Returning to the affirmation of the complicity of the judiciary with which I begin these lines, the articles of the Penal Code common in repressive antecedents (art. 239, resistance to authority or art. 237, attack on authority) are enhanced by the unofficial tweet and this encourages the diligent prosecutor to pursue higher criminal charges. The extreme of these accusations would be crimes “against public powers and the constitutional order” (art. 226) and/or “disruption of order in sessions of legislative bodies” (art. 241), among others.

These are faced in tension, for example, with art. 144 bis, which sanctions employees who commit acts of torture, cruel, inhuman or degrading treatment or art, or art. 18 of the Constitution, which establishes that no inhabitant of the Nation may be arrested except pursuant to a written order from a competent authority. Furthermore, art. 75, inc. 22 grants constitutional hierarchy to international human rights treaties, reinforcing the protection of citizens against abuses of power.

When two rights collide, it must be politics that determines which prevails. This is what is being done in this case. The dominant political force, called “Advances of Freedom”, contains a literally paradoxical omission, as it advances towards a state of exception. It is parole advancing on constitutional validity in chains.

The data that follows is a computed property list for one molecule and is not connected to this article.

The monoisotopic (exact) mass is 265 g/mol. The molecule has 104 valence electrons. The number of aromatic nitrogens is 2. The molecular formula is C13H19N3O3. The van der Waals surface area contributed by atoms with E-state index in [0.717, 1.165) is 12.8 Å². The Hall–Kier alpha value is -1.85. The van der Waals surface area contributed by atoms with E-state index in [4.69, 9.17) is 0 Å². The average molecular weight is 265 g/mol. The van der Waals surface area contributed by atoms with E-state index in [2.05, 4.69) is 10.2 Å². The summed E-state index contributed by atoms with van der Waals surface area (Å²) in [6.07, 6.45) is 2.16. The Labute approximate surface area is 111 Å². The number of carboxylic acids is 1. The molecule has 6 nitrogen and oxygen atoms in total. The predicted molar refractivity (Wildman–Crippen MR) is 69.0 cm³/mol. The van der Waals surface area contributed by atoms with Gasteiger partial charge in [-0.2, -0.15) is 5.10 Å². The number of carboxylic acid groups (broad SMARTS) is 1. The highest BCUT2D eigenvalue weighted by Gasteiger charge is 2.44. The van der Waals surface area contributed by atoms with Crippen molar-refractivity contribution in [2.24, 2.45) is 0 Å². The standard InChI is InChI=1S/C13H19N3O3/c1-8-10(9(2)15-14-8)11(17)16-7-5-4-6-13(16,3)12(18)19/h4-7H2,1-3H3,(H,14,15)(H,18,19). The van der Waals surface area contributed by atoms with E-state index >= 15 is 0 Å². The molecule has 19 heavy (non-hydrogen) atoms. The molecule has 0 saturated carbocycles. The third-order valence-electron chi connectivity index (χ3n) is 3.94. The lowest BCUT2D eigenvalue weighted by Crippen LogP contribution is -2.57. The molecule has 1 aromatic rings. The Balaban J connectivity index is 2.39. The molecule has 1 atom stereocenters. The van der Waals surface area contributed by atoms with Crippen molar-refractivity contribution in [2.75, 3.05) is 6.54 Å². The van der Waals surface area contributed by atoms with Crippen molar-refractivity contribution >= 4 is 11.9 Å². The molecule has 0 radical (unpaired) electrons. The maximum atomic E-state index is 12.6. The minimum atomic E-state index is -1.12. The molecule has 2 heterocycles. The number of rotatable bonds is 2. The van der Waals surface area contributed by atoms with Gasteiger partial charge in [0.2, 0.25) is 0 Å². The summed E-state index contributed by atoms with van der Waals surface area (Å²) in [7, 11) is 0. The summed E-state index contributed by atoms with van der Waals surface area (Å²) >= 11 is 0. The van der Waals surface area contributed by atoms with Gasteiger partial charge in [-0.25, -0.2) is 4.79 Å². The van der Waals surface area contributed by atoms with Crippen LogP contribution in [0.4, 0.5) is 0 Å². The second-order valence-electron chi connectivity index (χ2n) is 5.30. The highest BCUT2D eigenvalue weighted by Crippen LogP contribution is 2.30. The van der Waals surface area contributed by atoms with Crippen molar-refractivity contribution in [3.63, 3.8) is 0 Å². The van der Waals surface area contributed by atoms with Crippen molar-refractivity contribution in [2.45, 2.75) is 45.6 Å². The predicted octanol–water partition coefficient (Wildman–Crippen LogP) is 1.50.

Official tweet: “The Presidency of the Republic congratulates the Security Forces for their excellent performance in repressing terrorist groups that, with sticks, stones and even grenades, tried to perpetrate a coup d'état, attacking the normal functioning of the Argentine National Congress.”  
Errata for full reading of official Tweets and Argentine hegemonic media  
Where does it sayShould say
President's OfficeTroll strange to any government organization chart
Security forcesshock forces
parabénsExaltation of inhumanity, sadism, savagery or barbarism
Excellent actionSowing terror
terrorist groupsCitizens protesting
TwigsFlag and banner fixing elements
stonesLine A metro station
PomegranatesSlogans, flags, posters and banners. Possible pyrotechnics.
CoupPacific Protest
Normal operation of CongressImposition of a law through gifts and/or direct purchase of votes: bribery
Try it nowTweet
DetainedKidnapped, hostages
DissuasionShooting, gassing, chase
Smart answerintelligence services
Police interventionwar operation
peaceful evictionViolent attack
Verified informationNew tweet, intelligence services
Violent protestersCitizens, sausage sellers
TerroristsPedestrians, empanada sellers
SecurityParanoid hypocrisy
Restoration of orderCrushing dissent
Ensure orderMilitarization of public space

*Emilio Cafassi is senior professor of sociology at the University of Buenos Aires.

Translation: Arthur Scavone.

Translator's note

[I] The meaning of “charge a la cane” is to say that we managed to land blows on the repressive police forces.